Maths is a subject which requires a lot of practice in order to be familiar with it. There are many different concepts which one need to master and formulas to memorise in order to complete the array of questions within the given time.

In the last post I gave an overview of the components tested in a Math’s paper. In this post I will be showing how Long Answer Questions can be solved using different methods.

***These are actual questions which are taken from the homework worksheets that Monkey boy has brought home and I have worked through together with him.*

My first inclination was to see if it was possible to draw a model to analyse the question. After pondering on it for a while both of us found it more complicated to explain if we drew a model for it and eliminated it from the ” potential way to solve the question” list.

We decided to use the **Guess/List and check method** as there were two different unknowns which had to be identified.

We worked through the possible chance of what the two different lengths of the rectangle could be given ( X and Y) given that the square was of a certain length for each side.

Length of Side | Area |
X (at 75%) |
Y at ( +2) |
Area of Rectangle |

10 |
100cm² |
10-2 = 8 |
10 + 2 = 12 |
8 x 12 = 94 cm² |

8 |
64cm² |
8- 2 = 6 |
8 +3 = 10 |
6 x 10= 60 cm² |

6 |
36cm² |
6-2.5=4.5 |
6=2= 8 |
4.5 x 8 = 36cm² |

As shown above I assumed that each side of the square was 10cm so the area of the square would be 100 cm^{2. }

Using the projections that ” one side had to be decreased by 25%” the possibility of 1 side of the rectangle would be 10-2 = 8 cm.

Following through on the part ” increase the length of the other side by 2cm” I added 2 to 10 to get 12cm. However when you multiplied both sides to find the area of the rectangle I got 8 x 12 = 94 cm^{2. }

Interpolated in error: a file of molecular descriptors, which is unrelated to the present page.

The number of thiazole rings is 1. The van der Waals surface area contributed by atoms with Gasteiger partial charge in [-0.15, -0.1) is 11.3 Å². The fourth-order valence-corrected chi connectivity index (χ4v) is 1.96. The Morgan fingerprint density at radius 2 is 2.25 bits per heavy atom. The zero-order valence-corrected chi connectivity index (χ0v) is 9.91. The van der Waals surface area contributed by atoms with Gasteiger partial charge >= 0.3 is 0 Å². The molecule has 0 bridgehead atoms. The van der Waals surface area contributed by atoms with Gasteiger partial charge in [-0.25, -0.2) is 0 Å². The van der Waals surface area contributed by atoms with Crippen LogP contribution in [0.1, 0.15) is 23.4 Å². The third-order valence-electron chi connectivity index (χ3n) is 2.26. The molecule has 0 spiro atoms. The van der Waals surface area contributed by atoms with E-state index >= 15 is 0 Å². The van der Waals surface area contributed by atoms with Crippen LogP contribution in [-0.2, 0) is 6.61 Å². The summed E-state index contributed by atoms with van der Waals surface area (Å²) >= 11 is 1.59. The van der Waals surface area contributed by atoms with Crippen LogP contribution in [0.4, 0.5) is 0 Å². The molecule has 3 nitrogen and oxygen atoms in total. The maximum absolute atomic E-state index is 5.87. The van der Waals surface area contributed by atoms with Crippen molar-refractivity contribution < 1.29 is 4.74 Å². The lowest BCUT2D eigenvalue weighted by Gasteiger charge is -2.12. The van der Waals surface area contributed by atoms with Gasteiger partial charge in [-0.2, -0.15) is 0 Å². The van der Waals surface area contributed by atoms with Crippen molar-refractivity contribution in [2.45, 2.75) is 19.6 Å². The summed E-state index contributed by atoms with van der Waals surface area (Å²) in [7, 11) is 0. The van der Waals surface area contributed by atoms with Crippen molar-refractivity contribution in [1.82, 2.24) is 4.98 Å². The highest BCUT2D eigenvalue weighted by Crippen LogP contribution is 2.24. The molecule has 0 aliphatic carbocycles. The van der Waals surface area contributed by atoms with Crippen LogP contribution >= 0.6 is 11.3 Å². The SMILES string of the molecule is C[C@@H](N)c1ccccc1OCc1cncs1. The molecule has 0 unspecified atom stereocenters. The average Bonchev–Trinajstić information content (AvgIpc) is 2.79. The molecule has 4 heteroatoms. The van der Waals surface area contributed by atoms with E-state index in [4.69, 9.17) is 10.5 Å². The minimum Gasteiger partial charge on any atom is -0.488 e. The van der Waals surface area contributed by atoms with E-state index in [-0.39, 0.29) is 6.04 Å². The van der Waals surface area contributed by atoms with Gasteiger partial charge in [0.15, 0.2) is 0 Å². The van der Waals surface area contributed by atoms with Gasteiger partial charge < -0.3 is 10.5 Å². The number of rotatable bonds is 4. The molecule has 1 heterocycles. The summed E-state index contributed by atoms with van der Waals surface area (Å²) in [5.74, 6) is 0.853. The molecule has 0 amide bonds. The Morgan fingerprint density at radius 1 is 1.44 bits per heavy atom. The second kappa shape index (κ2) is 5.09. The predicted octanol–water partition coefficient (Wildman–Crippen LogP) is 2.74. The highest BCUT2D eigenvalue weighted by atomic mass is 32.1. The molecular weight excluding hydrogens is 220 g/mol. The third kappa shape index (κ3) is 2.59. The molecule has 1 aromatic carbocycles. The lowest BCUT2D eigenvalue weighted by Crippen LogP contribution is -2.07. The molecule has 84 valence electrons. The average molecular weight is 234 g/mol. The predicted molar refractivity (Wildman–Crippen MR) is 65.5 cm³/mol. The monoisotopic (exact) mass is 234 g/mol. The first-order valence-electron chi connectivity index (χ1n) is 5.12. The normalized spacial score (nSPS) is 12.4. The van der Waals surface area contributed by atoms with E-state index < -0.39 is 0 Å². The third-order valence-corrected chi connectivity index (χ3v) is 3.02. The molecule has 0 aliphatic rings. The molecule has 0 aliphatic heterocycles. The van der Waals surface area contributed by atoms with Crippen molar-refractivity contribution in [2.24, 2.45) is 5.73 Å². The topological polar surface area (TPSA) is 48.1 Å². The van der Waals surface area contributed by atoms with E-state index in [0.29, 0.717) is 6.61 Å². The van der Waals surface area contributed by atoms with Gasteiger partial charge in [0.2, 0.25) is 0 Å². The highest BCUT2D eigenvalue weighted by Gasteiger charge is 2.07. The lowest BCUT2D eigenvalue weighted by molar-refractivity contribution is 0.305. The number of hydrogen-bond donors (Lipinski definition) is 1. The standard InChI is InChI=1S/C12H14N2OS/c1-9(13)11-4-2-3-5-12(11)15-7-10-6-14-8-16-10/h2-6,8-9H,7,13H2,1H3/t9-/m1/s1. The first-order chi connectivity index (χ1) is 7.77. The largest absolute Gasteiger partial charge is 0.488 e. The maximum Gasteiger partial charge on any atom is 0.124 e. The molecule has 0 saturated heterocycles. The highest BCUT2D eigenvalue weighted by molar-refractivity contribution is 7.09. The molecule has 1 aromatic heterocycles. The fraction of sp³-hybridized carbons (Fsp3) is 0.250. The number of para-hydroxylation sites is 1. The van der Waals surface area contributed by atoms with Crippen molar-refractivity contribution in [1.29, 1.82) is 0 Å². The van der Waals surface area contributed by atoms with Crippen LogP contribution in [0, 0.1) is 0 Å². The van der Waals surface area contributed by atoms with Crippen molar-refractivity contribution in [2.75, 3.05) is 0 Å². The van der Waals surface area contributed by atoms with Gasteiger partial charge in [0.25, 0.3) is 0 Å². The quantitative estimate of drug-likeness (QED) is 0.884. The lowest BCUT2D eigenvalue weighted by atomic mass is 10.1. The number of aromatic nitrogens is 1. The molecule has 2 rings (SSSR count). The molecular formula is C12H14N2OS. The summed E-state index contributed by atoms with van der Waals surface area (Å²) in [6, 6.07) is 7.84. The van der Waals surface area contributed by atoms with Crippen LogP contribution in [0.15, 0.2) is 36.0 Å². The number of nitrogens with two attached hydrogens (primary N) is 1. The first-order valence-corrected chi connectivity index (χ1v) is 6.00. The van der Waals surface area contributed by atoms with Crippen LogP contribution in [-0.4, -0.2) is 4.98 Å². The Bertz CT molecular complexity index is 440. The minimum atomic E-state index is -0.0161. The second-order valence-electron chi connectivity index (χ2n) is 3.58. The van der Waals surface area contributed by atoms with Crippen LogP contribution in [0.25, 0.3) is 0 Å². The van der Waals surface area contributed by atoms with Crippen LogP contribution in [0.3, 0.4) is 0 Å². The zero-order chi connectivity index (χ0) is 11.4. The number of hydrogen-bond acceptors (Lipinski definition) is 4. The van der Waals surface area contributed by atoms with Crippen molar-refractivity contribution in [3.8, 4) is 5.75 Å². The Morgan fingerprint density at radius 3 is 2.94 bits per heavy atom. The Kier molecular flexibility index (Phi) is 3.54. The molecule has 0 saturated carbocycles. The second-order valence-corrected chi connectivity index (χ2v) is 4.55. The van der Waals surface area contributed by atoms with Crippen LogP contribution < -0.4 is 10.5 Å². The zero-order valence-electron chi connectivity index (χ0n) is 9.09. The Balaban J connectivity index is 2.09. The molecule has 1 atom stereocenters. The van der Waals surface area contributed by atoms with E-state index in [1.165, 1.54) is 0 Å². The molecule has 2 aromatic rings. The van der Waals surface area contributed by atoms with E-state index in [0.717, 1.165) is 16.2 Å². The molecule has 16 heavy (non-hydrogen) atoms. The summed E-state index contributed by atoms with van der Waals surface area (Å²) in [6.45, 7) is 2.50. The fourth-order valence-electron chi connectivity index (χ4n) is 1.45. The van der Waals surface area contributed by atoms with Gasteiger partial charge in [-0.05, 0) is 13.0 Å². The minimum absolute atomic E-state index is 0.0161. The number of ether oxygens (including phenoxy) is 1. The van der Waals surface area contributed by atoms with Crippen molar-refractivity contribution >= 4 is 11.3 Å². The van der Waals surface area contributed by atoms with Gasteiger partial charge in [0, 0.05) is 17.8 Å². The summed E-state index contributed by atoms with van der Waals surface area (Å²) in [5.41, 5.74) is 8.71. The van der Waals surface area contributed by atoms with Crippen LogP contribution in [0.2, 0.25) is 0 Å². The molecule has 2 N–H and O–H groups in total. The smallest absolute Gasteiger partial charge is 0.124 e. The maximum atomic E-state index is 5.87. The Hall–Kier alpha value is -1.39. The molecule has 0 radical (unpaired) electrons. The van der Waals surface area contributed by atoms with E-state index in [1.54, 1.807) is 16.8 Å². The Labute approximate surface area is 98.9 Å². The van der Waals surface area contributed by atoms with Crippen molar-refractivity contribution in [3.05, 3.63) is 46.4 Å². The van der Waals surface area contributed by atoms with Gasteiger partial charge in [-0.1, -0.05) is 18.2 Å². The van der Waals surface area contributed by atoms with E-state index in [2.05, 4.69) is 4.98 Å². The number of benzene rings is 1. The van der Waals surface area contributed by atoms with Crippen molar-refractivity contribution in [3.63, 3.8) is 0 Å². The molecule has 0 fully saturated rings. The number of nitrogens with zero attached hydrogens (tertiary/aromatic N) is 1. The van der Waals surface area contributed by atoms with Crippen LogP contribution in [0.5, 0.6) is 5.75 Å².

This is not correct as there has been a change in the total area from 100cm^{2. }to 94 cm^{2. }

I slowly moved down the list of possible numbers till I got to 6 cm as the length of the side of the square and that the area of the square was equal to the area of the rectangle.

That was how we found the answer for this particular question.

If you are anything like me you too may draw a blank after reading through the whole question. I had to re-read through it a couple of times just to process what the questions was asking. I found the question really complicated.

I seriously don’t remember having to attempt such complex questions when I was in Primary 5 back then. The difficultly level of questions attempted in Maths has certainly increased a lot!!

To solve this sum we had to use the **Working backward method**.

We start off from the sentence

” David paid $3 back to Cali”

If we divide the amount David should have paid in 2 parts

The amount Cali paid : The amount Aini and Bala paid = 2u: 5u

Therefore if all the kids paid and equal proportion of the present each

2 u (x4) : 5 u (x4)

8 u : 20 u

Cost of the present = 28u

Each child would have to pay 7 u. However Calia paid 1u more as she paid part of David share so

8u- 7u = 1 u

1 u = $3

28 u = $3 x 28

= $84

a) The price of the present is $84

The amount of money Aini and Bala paid in total = 20 u ($60)

Based on the fact that Aini paid $10 more then Bala we find the amount the Aini paid by doing the following. (60 + 10) / 2 = $35

Bala pays $10 lesser

$35 – $10 = $25

(Checking – $25 + $35 = $60)

Since each person originally needed to pay 7 u = $21

David had to return $25-$21 = $4 to Bala and $35-$21 = $14 to Aini

b) David returns $4 to Bala

c) David returns $14 to Aini.

In the next post I will go through the remaining two methods- Modelling and Looking at a pattern to show how they can be applied in problem solving.

Post in this series

1) Bridging the Gap- An Introduction

2) Bridging the Gap- Identifying the Gap in Chinese Language ( P4 to P5 )

3) Bridging the Gap- Reinforcing the Learning of Chinese

4)Bridging the Gap- Identifying the Gap between P4 and P5 English.

5)Bridging the Gap- Learning of English in Upper Primary

6) Bridging the Gap- Identifying the Gap between P4 and P5 Maths

7) Bridging the Gap – Modelling and Methods in Maths (Part 1)